Press Release

Public Knowledge Joins Amicus Brief Asking 9th Circuit to Invalidate FCC Order Weakening Local Oversight of Small Cells

June 19, 2019 , , ,

This week, Public Knowledge joined the Communications Workers of America (CWA) and the National Digital Inclusion Alliance in an amicus brief filing in a lawsuit against the Federal Communications Commission’s action to weaken local authority to manage streets and public property. The brief was filed in City of Portland v. FCC before the 9th U.S. Circuit Court of Appeals.

The FCC’s September 2018 Order on “Next Generation Wireless Infrastructure” concerns 5G and “small cell” deployment procedures where companies place wireless equipment on public property. This move forces localities to rent out space on traffic and light poles for well below market value, and jeopardizes local and state authority to ensure wireless deployments do not jeopardize public safety and are equitably deployed. Dozens of cities and counties have sued the Trump administration in response.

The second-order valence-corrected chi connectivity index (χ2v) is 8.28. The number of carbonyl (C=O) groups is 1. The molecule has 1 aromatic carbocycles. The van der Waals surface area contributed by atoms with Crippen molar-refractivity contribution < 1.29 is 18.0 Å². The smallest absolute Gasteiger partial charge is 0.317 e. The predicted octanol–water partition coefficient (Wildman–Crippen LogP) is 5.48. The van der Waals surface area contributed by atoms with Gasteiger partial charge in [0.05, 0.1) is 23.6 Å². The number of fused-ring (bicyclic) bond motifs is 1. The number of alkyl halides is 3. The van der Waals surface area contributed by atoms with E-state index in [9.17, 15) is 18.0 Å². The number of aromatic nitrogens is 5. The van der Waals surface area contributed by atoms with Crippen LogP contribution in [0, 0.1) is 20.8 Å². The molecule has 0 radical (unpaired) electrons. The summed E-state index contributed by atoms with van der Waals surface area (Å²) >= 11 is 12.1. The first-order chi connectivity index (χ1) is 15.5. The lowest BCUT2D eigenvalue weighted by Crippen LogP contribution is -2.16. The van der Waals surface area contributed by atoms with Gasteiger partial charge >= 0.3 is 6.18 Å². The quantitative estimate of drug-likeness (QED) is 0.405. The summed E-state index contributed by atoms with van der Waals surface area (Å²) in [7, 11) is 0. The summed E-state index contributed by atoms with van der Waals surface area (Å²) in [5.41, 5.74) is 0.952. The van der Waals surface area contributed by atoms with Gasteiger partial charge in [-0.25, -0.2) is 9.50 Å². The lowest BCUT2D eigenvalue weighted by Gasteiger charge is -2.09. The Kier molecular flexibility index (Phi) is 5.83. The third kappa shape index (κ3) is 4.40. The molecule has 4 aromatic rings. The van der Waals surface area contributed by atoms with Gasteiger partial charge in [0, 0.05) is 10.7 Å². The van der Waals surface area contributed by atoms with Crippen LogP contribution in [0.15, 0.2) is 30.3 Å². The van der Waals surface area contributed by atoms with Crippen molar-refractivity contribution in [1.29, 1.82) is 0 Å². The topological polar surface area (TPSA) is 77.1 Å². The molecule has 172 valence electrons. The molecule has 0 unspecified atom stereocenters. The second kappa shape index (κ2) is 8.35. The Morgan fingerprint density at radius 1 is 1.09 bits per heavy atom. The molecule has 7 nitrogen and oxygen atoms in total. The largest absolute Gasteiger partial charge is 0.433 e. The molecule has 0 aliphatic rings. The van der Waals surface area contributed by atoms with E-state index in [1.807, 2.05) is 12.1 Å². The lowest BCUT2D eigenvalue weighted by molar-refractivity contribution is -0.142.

The following can be attributed to Phillip Berenbroick, Senior Policy Counsel at Public Knowledge:

“Localities across the U.S. are doing important work to promote deployment of next-generation fixed and wireless broadband networks, including 5G, by ensuring that these networks are deployed equitably and are available to everyone. The FCC's action undermined local oversight of small cell deployments and replaced local decision-making on public safety, aesthetic, and the historic character of communities with the judgement of three FCC commissioners.

“The FCC should work with — not subvert — state, county, and municipal government efforts to provide broadband access for everyone, and especially to low-income, rural, and minority communities on the wrong side of the digital divide. Unfortunately, the FCC’s power grab is likely to delay small cell deployment and create unnecessary uncertainty regarding small cell deployments, and impede state and local efforts to ensure everyone has access to high-speed mobile broadband. The 9th Circuit should vacate the FCC’s Order.”

You may view the amicus brief here.